Khwezi,” I said, throwing my son the car keys, “there comes a time in every young man’s life when his father teaches him to drive.”

I was obviously joking, Khwezi is four, but it got me thinking. We live in a world that’s subjected to ever more stringent child safety regulations. There doesn’t seem to be any limit to how crazy child safety regulations can get. We even put warnings on coffee cups to tell us their contents may be hot. One of the sillier labels I’ve come across was “Caution: this packet may contain nuts”. It was on a bag of nuts.

I realised that in the delicate balance of protecting and overprotecting, I sometimes crossed the line. I was in danger of becoming a “don’t run with scissors” kind of dad to Khwezi and his 14-year-old brother Samuel. Sure, they know their way around the World Wide Web, but what will happen when they’re confronted by the real world? Will I have equipped them with enough street smarts to navigate their way safely? Will I have passed my dad job? It was time for my boys to do dangerous things.

1. Play with Fire
Khwezi, PS2 control in hand, is knocking over poles and slamming into virtual cars when I toss him a box of matches. “Let’s have some real fun,” I say. “Let’s burn stuff.” We go outside and build a campfire. I show him how to stack the wood and after a few attempts, we’ve got a fire. We jab marshmallows onto sticks and roast them. I watch Khwezi perform little experiments. He pokes at the fire with his stick. He drops a twig in the flames. Then his marshmallow. From playing with fire children learn about intake, combustion, exhaust – the components that make fire possible. “The open pit is a laboratory,” says Tulley. “You don’t know what they are going to learn from playing with it. Let them fool around with it… Trust me, they’re going to learn things you can’t get from playing with toys.” Khwezi is hypnotised by the fire. “What have you learnt about fire?” I asked my little boy. Khwezi thought thoughtfully. Then he tilted his head, waggled his finger PW-style and said: “You can play with fire, but remember, your dad won’t like it if you burn down the house.” Good point.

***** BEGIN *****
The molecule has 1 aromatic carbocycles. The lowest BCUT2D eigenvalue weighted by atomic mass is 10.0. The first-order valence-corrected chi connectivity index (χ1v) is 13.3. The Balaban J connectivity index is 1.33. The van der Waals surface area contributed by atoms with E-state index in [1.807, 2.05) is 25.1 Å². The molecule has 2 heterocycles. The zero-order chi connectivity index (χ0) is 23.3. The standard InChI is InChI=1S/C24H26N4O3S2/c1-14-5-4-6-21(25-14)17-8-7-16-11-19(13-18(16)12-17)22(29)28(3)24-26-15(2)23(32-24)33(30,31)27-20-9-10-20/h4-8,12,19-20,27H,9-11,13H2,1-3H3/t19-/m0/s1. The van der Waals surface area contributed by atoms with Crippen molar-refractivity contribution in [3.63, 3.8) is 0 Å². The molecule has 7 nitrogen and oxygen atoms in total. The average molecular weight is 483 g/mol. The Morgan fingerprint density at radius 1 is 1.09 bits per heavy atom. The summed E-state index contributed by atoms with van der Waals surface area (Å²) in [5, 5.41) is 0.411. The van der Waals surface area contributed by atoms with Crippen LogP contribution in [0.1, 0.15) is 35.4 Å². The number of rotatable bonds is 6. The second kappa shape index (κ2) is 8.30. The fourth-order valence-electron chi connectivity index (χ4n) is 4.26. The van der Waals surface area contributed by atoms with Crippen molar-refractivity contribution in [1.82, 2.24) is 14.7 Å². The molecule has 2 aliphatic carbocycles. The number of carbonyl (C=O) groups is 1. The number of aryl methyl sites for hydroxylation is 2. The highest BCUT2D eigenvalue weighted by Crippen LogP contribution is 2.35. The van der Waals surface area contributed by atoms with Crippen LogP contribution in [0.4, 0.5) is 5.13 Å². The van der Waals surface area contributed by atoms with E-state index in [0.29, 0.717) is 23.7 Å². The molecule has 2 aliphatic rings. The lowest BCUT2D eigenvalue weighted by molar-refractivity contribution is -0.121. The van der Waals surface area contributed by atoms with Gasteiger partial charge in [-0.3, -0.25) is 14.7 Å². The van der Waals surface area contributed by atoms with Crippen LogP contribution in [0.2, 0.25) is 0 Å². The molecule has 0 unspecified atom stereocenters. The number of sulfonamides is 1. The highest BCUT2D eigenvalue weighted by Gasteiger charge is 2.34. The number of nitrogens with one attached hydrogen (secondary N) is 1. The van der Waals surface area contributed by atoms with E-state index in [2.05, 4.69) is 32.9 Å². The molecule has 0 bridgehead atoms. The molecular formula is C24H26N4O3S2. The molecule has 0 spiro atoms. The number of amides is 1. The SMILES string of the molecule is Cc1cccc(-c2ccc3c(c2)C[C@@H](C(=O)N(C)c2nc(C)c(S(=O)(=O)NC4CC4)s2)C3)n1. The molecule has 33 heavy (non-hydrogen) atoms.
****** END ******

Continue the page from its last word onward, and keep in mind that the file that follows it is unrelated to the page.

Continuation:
2. Give Him a Pocket Knife
On my eleventh birthday, my father presented me with a Swiss Army knife. I flicked it open – blade, corkscrew, screwdriver, tweezers, scissors and even a toothpick. I punched the air. Although I didn’t have the words for it, I knew that this was more than a knife; it was a symbol of my independence. A few days later I would also know that if you absolutely have to carve your initials into a chunk of wood, make sure it’s not the expensive stinkwood table in your parents’ dining room. I called Sam aside and handed him a pocket knife. “This, my boy,” I beamed, “is your freedom.” “No, dad,” he said, rolling his eyes. “It’s a knife.” I pulled out my own knife, which I still carry with me, and explained to him why it’s one of my most treasured possessions. I told him about the duties it’s performed on camping trips and explained the time I used it MacGyver-style to pick a lock when I got stuck in a public toilet. Then I explained to him who MacGyver was. Sam nodded. He got it. According to Tulley, pocket knives are drifting out of our cultural consciousness, which is a shame, because they are powerful and empowering tools. “Kids can develop an extended sense of self through a tool at a very young age,” he explains. He also advises you to lay down three simple rules when giving your kid a knife: always cut away from your body, keep the blade sharp and never ever force it. “Yeah, they are going to cut themselves, but they’re young – they heal fast.”